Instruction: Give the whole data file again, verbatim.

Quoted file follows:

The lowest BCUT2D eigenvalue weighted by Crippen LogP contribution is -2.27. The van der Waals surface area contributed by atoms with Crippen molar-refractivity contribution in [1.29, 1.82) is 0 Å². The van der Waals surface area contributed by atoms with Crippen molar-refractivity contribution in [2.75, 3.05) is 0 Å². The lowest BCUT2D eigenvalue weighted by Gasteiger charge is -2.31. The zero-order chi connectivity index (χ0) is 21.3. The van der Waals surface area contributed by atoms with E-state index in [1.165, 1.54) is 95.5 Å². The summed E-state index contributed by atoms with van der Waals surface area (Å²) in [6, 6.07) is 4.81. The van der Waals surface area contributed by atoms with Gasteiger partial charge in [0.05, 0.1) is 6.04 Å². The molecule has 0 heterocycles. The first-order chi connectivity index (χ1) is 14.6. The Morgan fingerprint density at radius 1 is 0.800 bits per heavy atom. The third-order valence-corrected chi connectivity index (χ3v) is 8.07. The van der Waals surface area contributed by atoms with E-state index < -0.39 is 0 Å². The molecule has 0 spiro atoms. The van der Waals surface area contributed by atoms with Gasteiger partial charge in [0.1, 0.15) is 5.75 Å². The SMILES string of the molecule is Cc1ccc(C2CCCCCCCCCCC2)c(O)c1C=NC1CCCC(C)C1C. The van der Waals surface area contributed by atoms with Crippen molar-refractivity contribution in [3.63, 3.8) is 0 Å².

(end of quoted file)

The lowest BCUT2D eigenvalue weighted by Crippen LogP contribution is -2.27. The van der Waals surface area contributed by atoms with Crippen molar-refractivity contribution in [1.29, 1.82) is 0 Å². The van der Waals surface area contributed by atoms with Crippen molar-refractivity contribution in [2.75, 3.05) is 0 Å². The lowest BCUT2D eigenvalue weighted by Gasteiger charge is -2.31. The zero-order chi connectivity index (χ0) is 21.3. The van der Waals surface area contributed by atoms with E-state index in [1.165, 1.54) is 95.5 Å². The summed E-state index contributed by atoms with van der Waals surface area (Å²) in [6, 6.07) is 4.81. The van der Waals surface area contributed by atoms with Gasteiger partial charge in [0.05, 0.1) is 6.04 Å². The molecule has 0 heterocycles. The first-order chi connectivity index (χ1) is 14.6. The Morgan fingerprint density at radius 1 is 0.800 bits per heavy atom. The third-order valence-corrected chi connectivity index (χ3v) is 8.07. The van der Waals surface area contributed by atoms with E-state index < -0.39 is 0 Å². The molecule has 0 spiro atoms. The van der Waals surface area contributed by atoms with Gasteiger partial charge in [0.1, 0.15) is 5.75 Å². The SMILES string of the molecule is Cc1ccc(C2CCCCCCCCCCC2)c(O)c1C=NC1CCCC(C)C1C. The van der Waals surface area contributed by atoms with Crippen molar-refractivity contribution in [3.63, 3.8) is 0 Å².